Preludia - Unofficial website for Rafal Blechacz


Mar 19, 2010

Review of Blechacz NY recital by Jay Nordlinger

Review of Blechacz NY recital on Feb.26, written by Jay Nordlinger as a part of recent artistic activities in NY, posted on CetyArts on March 10.

Original review

A young pianist, a seasoned composer and a performance of ‘La Bohème’

By Jay Nordlinger

Rafal Blechacz is a hotshot pianist, a young Pole. He is 24, though he looks about 16. When I first heard him, he had just turned 23 and looked about 12. He won the Chopin Competition in Warsaw in 2005, age 20. Naturally, his countrymen took pride. There had last been a Polish win in 1975, when Krystian Zimerman was the victor.

On a recent Friday night, Blechacz came to the Metropolitan Museum of Art to give a recital. The program he played was a mixed one: some Baroque music, some music of the Classical period, some Romanticism, some French Impressionism. His composers were Bach, Mozart, Chopin and Debussy. This is the sort of program that musicians offer when they are first starting out. They want to show, or are asked to show, what they can do in a variety of genres. As they get older, they tend to narrow down: offering one-composer evenings and the like.

This is a shame, really, because a mixed program can give you a wonderful evening. Think of a multi-course meal, interesting, well-balanced and satisfying.

Blechacz is a satisfying pianist. He has an obvious eagerness about music, a keen desire to play the piano. There is sometimes even a puppyish glee. The audience cannot help responding to this. Blechacz has a good technique and general musical intelligence. He also has some fire, some youthful impetuosity—may he never lose this, as maturation sets in.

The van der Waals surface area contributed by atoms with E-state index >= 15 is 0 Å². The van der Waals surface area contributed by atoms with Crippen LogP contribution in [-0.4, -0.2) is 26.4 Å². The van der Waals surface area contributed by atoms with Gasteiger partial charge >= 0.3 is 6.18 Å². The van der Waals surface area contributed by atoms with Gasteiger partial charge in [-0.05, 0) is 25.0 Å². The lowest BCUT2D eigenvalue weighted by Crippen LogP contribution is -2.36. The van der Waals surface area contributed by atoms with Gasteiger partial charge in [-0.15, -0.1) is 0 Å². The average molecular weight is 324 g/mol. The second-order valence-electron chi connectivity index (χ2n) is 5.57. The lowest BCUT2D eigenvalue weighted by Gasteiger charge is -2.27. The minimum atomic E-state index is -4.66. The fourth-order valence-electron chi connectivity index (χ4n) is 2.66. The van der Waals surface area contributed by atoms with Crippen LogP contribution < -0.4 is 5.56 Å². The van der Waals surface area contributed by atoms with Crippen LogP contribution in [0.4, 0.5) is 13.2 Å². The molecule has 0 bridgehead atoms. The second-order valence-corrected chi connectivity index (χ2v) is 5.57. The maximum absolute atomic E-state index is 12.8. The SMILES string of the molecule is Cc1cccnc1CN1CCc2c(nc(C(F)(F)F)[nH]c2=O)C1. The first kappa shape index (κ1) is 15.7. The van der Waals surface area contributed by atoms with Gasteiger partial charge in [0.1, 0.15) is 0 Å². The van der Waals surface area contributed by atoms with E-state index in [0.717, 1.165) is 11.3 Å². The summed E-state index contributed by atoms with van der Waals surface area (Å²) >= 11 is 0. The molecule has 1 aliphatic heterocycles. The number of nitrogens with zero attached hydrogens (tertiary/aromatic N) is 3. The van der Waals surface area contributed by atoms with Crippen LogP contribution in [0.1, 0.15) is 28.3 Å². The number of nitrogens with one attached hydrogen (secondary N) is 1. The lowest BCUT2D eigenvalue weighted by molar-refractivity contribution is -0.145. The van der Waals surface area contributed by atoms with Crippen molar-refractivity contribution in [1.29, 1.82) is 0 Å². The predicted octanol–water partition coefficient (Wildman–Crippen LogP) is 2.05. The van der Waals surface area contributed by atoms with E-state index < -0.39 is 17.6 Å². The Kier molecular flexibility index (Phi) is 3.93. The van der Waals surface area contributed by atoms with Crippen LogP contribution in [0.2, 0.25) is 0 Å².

There are some problems: Blechacz sometimes falls into boxiness or a mechanical, clattering state. In a Mozart sonata, there were some harsh, out-of-place accents. The music could have used more grace and lilt, a surer sense of line. Also, sound is not a specialty for Blechacz: You would not go to this pianist for beauty of sound. And you need a broader palette of colors truly to convey Debussy.

Reservations aside, Blechacz is a bright, joyful addition to the musical scene. He grins, you grin.
(End of Blechacz's part)

Read Nordlinger's review of Blechacz's recital in Salzburg, 2008.

Nordlinger's observation this time at NY is not always correct, in my view, especially of Blechacz's sound (his writing here is absolutely wrong); the blizzard that affected NY area since previous night may have caused a hubbub in his mindset(?), but I would post this article here 'cause it looks like Nordlinger puts some points popping into his head and overall he likes Blechacz's playing very much.   

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